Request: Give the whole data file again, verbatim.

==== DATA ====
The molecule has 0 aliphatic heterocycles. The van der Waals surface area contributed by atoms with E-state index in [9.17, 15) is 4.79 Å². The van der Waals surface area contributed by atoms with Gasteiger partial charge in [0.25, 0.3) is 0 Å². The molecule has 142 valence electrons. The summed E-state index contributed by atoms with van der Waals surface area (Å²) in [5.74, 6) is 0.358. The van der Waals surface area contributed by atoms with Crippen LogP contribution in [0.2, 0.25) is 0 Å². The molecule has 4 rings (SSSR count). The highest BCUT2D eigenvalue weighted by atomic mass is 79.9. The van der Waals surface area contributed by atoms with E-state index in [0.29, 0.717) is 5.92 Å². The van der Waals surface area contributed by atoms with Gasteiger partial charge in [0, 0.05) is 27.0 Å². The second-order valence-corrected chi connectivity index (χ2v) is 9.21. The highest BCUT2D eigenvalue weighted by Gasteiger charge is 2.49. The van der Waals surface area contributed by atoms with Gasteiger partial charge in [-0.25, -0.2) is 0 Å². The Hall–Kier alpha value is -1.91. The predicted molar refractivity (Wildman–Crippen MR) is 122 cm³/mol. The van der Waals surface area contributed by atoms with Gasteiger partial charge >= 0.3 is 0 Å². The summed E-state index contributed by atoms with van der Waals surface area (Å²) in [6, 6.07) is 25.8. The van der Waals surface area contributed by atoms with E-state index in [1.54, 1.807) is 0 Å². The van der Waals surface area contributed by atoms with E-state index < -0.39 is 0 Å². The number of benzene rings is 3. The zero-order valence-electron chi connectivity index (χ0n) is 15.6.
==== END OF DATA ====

The molecule has 0 aliphatic heterocycles. The van der Waals surface area contributed by atoms with E-state index in [9.17, 15) is 4.79 Å². The van der Waals surface area contributed by atoms with Gasteiger partial charge in [0.25, 0.3) is 0 Å². The molecule has 142 valence electrons. The summed E-state index contributed by atoms with van der Waals surface area (Å²) in [5.74, 6) is 0.358. The van der Waals surface area contributed by atoms with Crippen LogP contribution in [0.2, 0.25) is 0 Å². The molecule has 4 rings (SSSR count). The highest BCUT2D eigenvalue weighted by atomic mass is 79.9. The van der Waals surface area contributed by atoms with E-state index in [0.29, 0.717) is 5.92 Å². The van der Waals surface area contributed by atoms with Gasteiger partial charge in [0, 0.05) is 27.0 Å². The second-order valence-corrected chi connectivity index (χ2v) is 9.21. The highest BCUT2D eigenvalue weighted by Gasteiger charge is 2.49. The van der Waals surface area contributed by atoms with Gasteiger partial charge in [-0.25, -0.2) is 0 Å². The Hall–Kier alpha value is -1.91. The predicted molar refractivity (Wildman–Crippen MR) is 122 cm³/mol. The van der Waals surface area contributed by atoms with Gasteiger partial charge >= 0.3 is 0 Å². The summed E-state index contributed by atoms with van der Waals surface area (Å²) in [6, 6.07) is 25.8. The van der Waals surface area contributed by atoms with E-state index in [1.54, 1.807) is 0 Å². The van der Waals surface area contributed by atoms with E-state index < -0.39 is 0 Å². The number of benzene rings is 3. The zero-order valence-electron chi connectivity index (χ0n) is 15.6.